Stories from Bekoji – Am I the change I want to see in the world?
Blog , June 25, 2013
I have posted a few stories up about November 2012’s trip to Bekoji in Ethiopia with Stand By Me. This however is for those I know heading out this summer. This is not meant to be a preparation for the trip, nothing here will be like what you see, hear and smell. But hopefully you will get some sort of feel of what to do and see when you get there, and how it will affect you. To have a closer look at the photos just click on them. But before all that, things have moved on since the trip in November. So much so, that the stories here are old. Thats how quickly Stand By Me are moving. As we left, Ahmad the Director of Operations was heading out west to check out a new site for Stand By Me to become involved in. He knew that the town of Dembi Doli was even poorer than Bekoji but what he saw even shocked him! He knew straight away that even though there are no other Non Governmental Organisations involved in this area, that Stand By me would have to do something. Since then Michael Holmes and Al Bennett have been out to Dembi Doli. Its extremely poor and the situation for the organisation to come into is really raw. Hopefully I will get out there.
Back to Bekoji. This was my second trip out and the road there did not seem any shorter. Although I think i managed to see more of it! Just a few shots of the way there.
It was approx a 6 hour journey with a stop in the middle for lunch. Its not quite how you imagine it. The images we have are of large areas of desert with nothing. And for some of the journey that was the case. Then as you slowly wind up the hills and mountains it becomes greener. Until it is almost like Northern Ireland. The road is constantly changing as well. You can see coming out of Addis (which seems to sprawl for miles) that there are single lane roads developing into motorways. Last time it took us about 4 hours to get to a town called Aysala (excuse the spelling). The road stopped there. And it was a journey by red mud road. We even got to stop and help pull a truck out of some mud in the dark. (all the meanwhile there was howling in the distance and all sorts of creatures being attracted to the headlights of the cars and vans) This time the road run out past Bekoji and on to Kenya, so we arrived at the school this time in the middle of the afternoon and while it was still light. We were up so high that the air is thinner. So even jogging 20-30 metres causes some to be out of puff (me) and even the fittest (fell and road runner) for their pulse to increase considerably. This time round I wanted to see more of the where the pupils attending the school came from. And of course all those faces I saw last time. This is Grace. Who is one of the cheekiest little people I know. Her and Isabella my daughter would get on well but I would worry about the resulting collapse of society.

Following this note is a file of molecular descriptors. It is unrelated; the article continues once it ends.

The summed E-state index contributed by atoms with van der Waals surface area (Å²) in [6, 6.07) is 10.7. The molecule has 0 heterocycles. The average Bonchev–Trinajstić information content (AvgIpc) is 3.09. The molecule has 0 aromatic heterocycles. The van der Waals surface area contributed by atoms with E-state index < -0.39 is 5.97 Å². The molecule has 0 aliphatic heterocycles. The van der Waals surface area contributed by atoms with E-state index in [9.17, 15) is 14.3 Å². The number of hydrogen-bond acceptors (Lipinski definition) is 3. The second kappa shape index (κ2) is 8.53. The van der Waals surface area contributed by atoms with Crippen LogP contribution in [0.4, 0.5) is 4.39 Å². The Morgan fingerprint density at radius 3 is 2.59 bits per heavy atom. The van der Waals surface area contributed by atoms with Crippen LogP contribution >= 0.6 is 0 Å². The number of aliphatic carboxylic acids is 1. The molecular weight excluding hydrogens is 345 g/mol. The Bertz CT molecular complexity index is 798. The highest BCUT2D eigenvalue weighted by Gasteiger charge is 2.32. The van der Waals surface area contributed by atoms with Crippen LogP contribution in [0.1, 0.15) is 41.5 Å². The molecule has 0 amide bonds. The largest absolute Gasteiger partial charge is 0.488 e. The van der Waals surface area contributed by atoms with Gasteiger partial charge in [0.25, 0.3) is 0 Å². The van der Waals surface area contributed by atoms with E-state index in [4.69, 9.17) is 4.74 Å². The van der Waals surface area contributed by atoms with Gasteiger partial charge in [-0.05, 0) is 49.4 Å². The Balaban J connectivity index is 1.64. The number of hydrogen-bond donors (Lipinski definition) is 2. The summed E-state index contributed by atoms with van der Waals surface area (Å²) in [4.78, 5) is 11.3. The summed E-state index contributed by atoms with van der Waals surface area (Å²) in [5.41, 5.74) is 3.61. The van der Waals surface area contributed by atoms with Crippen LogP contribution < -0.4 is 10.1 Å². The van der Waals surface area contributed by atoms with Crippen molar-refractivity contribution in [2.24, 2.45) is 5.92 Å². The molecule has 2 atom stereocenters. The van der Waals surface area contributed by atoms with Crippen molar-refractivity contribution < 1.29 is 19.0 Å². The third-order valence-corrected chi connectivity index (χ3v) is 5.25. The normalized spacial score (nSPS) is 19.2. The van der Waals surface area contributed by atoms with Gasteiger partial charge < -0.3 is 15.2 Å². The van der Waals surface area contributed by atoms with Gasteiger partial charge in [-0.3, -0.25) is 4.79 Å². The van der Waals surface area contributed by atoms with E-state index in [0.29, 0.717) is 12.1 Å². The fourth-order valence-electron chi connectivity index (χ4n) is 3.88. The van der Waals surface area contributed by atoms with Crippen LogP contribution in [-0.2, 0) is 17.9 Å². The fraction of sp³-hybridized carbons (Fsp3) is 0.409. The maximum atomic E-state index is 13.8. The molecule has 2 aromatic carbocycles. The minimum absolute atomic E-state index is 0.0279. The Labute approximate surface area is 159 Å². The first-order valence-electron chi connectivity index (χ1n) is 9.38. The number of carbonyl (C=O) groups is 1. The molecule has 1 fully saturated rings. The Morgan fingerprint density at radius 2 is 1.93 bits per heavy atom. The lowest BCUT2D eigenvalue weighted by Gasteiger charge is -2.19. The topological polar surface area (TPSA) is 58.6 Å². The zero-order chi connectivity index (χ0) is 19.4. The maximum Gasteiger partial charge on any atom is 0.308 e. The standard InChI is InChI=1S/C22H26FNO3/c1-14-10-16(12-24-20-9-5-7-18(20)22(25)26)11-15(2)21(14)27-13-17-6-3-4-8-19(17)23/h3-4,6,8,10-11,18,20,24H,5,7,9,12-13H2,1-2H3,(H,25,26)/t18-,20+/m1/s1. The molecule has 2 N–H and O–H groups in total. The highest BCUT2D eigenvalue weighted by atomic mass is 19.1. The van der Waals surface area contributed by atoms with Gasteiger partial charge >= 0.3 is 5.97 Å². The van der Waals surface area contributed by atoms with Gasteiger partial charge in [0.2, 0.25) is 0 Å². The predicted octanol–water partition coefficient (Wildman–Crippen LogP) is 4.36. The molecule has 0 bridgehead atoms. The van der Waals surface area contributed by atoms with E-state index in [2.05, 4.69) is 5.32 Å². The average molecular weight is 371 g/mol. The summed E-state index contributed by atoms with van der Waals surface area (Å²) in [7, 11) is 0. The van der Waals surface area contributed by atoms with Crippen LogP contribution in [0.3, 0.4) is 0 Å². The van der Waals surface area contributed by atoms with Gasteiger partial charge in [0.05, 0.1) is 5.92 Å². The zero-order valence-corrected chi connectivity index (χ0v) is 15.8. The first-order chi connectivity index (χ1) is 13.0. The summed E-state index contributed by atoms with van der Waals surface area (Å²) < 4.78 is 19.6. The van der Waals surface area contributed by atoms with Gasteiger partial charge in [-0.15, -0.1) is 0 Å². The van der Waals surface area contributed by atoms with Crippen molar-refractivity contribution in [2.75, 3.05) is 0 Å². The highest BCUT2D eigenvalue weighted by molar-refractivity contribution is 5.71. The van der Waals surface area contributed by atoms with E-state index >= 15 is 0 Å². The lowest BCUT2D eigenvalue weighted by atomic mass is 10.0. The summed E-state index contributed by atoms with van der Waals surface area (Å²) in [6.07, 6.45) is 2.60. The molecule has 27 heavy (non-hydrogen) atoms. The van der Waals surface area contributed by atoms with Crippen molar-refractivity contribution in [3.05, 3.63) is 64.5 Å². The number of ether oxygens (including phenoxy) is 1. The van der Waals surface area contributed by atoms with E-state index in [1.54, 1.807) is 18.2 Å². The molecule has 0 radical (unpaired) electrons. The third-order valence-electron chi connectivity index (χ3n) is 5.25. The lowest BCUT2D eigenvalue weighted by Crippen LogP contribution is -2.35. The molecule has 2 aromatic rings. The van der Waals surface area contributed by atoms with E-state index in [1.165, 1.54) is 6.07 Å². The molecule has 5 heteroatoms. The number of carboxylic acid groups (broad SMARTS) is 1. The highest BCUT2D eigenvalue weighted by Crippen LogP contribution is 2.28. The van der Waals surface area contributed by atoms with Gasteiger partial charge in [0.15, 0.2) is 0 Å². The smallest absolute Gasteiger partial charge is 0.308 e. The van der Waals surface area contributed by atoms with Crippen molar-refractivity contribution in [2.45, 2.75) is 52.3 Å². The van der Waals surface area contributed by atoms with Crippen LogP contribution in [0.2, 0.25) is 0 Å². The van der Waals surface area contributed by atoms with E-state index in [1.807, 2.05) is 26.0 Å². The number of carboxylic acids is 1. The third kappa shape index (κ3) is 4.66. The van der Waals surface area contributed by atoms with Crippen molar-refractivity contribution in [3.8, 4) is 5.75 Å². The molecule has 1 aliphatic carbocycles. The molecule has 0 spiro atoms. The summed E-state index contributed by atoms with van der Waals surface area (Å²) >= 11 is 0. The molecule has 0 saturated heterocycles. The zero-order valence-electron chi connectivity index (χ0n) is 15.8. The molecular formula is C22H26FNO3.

This is her the last time I went to Ethiopia in 2010
These are a few of guys whose picture I got at the school.
There are some really beautiful children who instantly swarm around you and will spend every minute they can outside of class to sit beside you. The school though is what I would call a safe haven, more for those visiting than those who attend the school. It is enclosed in its own little comfort zone and so the reality of day to day life of their homes and rented rooms is not always apparent for those who have made the trip there. In 2010 on the very last afternoon of our stay we got as a group to travel around. This for me is when it became life changing. We visited a mother and her kids in a small wooden shack and the organisation , Stand By Me , were able to help her with some food, and get her children into the school. She was also given some clothes. As i sit here thinking about it I realise the road through the town is now actually just about where that house was. It was such a run down area that even the Mayor of the village wanted to knock it down. We then visited a women whose husband was lying dying of cancer on what was supposed to be a bed. It was a truly sad story. Someone asked if anyone had any spare clothes and I happened to have another t shirt in my bag. The women came out to thank me and you would’ve thought I’d given her a cure. It was truly humbling. And as we moved away from the house there was a hush around the group. It was this sort of reality that I wanted to see, to experience and to try and photograph so others can understand. I dont just see pictures of these people. It awakens memories of their houses, their stories. These things are etched in my mind, and it only takes a second to be back there. Visiting the kids homes is not always easy. The parent (usually only one) may be at work. They may not want you in (very very rarely the case) In one instance we turned up to visit a sponsors house with their sponsor. We were not entirely sure this is where the child lived. And we were also not sure who was looking after them and what their relationship to the child was! We sometimes get well lost in translation. So we arrived Sunday afternoon and the first house I visited was on Monday morning. I was able to spend most of the week travelling to various houses. Not sure these stories will be in order as a photographed them.